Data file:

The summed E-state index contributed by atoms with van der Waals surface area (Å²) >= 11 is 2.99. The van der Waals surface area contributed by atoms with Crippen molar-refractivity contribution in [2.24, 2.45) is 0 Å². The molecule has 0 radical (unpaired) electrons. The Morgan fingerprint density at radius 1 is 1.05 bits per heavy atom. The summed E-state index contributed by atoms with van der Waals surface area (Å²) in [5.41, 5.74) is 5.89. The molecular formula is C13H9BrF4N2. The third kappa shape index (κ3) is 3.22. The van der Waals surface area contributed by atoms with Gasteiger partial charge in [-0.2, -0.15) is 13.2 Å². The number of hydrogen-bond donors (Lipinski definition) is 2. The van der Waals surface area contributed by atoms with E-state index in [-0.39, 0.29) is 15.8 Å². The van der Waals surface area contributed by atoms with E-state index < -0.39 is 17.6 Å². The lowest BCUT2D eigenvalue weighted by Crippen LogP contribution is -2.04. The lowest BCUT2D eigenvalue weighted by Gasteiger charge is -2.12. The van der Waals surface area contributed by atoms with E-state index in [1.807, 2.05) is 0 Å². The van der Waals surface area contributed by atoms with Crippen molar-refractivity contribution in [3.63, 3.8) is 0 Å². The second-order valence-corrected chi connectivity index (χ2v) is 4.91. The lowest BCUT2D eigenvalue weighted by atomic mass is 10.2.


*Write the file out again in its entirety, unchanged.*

The summed E-state index contributed by atoms with van der Waals surface area (Å²) >= 11 is 2.99. The van der Waals surface area contributed by atoms with Crippen molar-refractivity contribution in [2.24, 2.45) is 0 Å². The molecule has 0 radical (unpaired) electrons. The Morgan fingerprint density at radius 1 is 1.05 bits per heavy atom. The summed E-state index contributed by atoms with van der Waals surface area (Å²) in [5.41, 5.74) is 5.89. The molecular formula is C13H9BrF4N2. The third kappa shape index (κ3) is 3.22. The van der Waals surface area contributed by atoms with Gasteiger partial charge in [-0.2, -0.15) is 13.2 Å². The number of hydrogen-bond donors (Lipinski definition) is 2. The van der Waals surface area contributed by atoms with E-state index in [-0.39, 0.29) is 15.8 Å². The van der Waals surface area contributed by atoms with E-state index < -0.39 is 17.6 Å². The lowest BCUT2D eigenvalue weighted by Crippen LogP contribution is -2.04. The lowest BCUT2D eigenvalue weighted by Gasteiger charge is -2.12. The van der Waals surface area contributed by atoms with E-state index in [1.807, 2.05) is 0 Å². The van der Waals surface area contributed by atoms with Crippen molar-refractivity contribution in [3.63, 3.8) is 0 Å². The second-order valence-corrected chi connectivity index (χ2v) is 4.91. The lowest BCUT2D eigenvalue weighted by atomic mass is 10.2.